Bible Studies for Life Sunday School lesson for July 26

By Roy E. Ciampa, Ph.D., S. Louis and Ann W. Armstrong
Professor of Religion, Samford University

We Are Joined Together

Ephesians 1:20–23; 2:8–10,19–22

God has created us with a natural desire to belong, whether to a family, a group of friends or some other group that provides us with a sense of identity and belonging. The church, the body of Christ, is where we are intended to find our ultimate identity. It provides us with our ultimate family, citizenship and community identity.

The church is the body of Christ. He is head over all things. (1:20–23)

Paul has reflected on Psalm 8:6 and Psalm 110:1 and it shows in these verses (as it does in 1 Cor. 15:25–27). That Christ has been seated at God’s right hand (v. 20) was anticipated in Psalm 110:1.

In verse 21, Christ’s superiority over “all rule and authority and power and dominion, and above every name that is named” is probably Paul’s way of referring to “the enemies” who would be made His footstool according to Psalm 110:1: all the spiritual and human powers who might try to compete for ultimate authority.

That “all things” are placed under Christ’s feet (as Paul mentions in v. 22) was anticipated by Psalm 8:6.

Paul’s reference to “feet” in verse 22 echoes Psalms 8:6 and 110:1. Psalm 8 applies to Christ not because it only ever had Him in mind but because it speaks of God’s original and ultimate intention for human beings, which is realized in and through Christ, our representative King.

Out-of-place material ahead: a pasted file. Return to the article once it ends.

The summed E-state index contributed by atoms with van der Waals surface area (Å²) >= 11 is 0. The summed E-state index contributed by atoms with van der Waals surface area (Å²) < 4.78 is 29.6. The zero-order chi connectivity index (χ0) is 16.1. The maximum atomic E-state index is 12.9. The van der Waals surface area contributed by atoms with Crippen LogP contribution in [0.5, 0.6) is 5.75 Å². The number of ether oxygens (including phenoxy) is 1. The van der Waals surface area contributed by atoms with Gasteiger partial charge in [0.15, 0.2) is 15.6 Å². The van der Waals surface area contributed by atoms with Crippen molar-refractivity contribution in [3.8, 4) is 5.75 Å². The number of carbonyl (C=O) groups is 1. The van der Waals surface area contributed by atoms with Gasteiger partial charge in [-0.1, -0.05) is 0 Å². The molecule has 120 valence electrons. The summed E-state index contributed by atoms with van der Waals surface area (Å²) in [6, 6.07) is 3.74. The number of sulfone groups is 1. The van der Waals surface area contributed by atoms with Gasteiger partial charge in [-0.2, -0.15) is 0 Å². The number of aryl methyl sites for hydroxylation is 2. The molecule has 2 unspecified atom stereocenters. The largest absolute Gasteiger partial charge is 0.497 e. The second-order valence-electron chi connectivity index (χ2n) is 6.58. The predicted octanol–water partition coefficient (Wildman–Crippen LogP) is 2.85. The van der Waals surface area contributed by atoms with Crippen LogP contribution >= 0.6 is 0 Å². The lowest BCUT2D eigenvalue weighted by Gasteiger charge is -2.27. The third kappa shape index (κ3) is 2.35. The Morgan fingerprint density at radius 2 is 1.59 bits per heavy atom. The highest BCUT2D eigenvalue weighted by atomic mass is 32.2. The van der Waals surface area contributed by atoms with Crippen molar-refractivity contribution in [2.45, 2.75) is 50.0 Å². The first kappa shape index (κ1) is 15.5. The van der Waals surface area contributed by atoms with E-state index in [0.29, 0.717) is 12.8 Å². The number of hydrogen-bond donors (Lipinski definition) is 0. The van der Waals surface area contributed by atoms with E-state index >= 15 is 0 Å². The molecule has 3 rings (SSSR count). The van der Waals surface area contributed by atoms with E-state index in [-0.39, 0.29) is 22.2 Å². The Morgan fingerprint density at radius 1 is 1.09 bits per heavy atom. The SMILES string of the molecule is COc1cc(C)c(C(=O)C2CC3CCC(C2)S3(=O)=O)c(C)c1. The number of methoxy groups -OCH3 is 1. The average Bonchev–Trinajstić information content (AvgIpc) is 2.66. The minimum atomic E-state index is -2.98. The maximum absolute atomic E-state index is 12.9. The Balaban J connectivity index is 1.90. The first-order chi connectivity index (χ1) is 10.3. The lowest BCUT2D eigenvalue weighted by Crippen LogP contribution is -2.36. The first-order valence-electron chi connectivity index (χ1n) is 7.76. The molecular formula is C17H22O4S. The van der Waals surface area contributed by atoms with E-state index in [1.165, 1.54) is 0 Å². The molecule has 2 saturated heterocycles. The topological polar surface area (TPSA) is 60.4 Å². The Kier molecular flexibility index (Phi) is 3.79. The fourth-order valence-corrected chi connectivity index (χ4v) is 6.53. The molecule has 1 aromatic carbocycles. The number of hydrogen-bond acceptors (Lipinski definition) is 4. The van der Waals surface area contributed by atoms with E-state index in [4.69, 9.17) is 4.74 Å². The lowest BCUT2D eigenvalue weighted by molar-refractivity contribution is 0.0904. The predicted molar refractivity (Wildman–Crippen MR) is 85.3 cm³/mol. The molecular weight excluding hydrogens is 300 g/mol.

Depending on the translation, Christ has been given “to the church” as head over all things (ESV) or, alternatively, Christ’s role as head over all things “for the church” (CSB, NIV, NRSV). Either way, Christ uses His authority for the benefit of the church, His body (v. 23).

We have been united with Christ, and we are raised up from death and seated with Him at God’s right hand (Eph. 2:5–6). That part of Christ’s story (being raised and seated at God’s right hand) has become our story as well. Christ exercises His authority for our sake and, as Christ’s body, we are to express His presence in this world.

Christ brought us into His church by His grace. (2:8–10)

The church is made up of people who have come to be redeemed on the same basis: by God’s amazing grace.

This makes us a community uniquely qualified and empowered to share grace and mercy since we know it is by God’s rich mercy and great love (v. 4) that we have come to experience salvation. Any sense of spiritual entitlement or moral superiority is undermined by the knowledge that God’s grace, His unmerited and unexpected kindness and favor, is what qualifies us to be in God’s presence, now or ever.

We are members together in God’s household, Christ’s church. (2:19–22)

As God’s church we are given new identities related to institutions of nation (citizens), family (household) and worship (holy temple). We are God’s citizens, household and temple. And none of these can function on an individualistic basis. Citizens work together collaboratively for a nation to flourish. Households depend on each family member to love and support the flourishing of the whole family. As for temples, just as the physical structure depends on a cornerstone, a wider foundation and the parts of the superstructure (all mentioned in vv. 20–22) working together to maintain structural integrity, those who carry out the work of the temple are part of a team who promotes and supports the worship of the one true God. As Paul says in 1 Cor. 12:12, we are one body with many parts, and each of us depends on the others (and they all depend on us and the proper use of our spiritual gifts) for the health and vitality of the church and for the glory of God who has made us for Himself.


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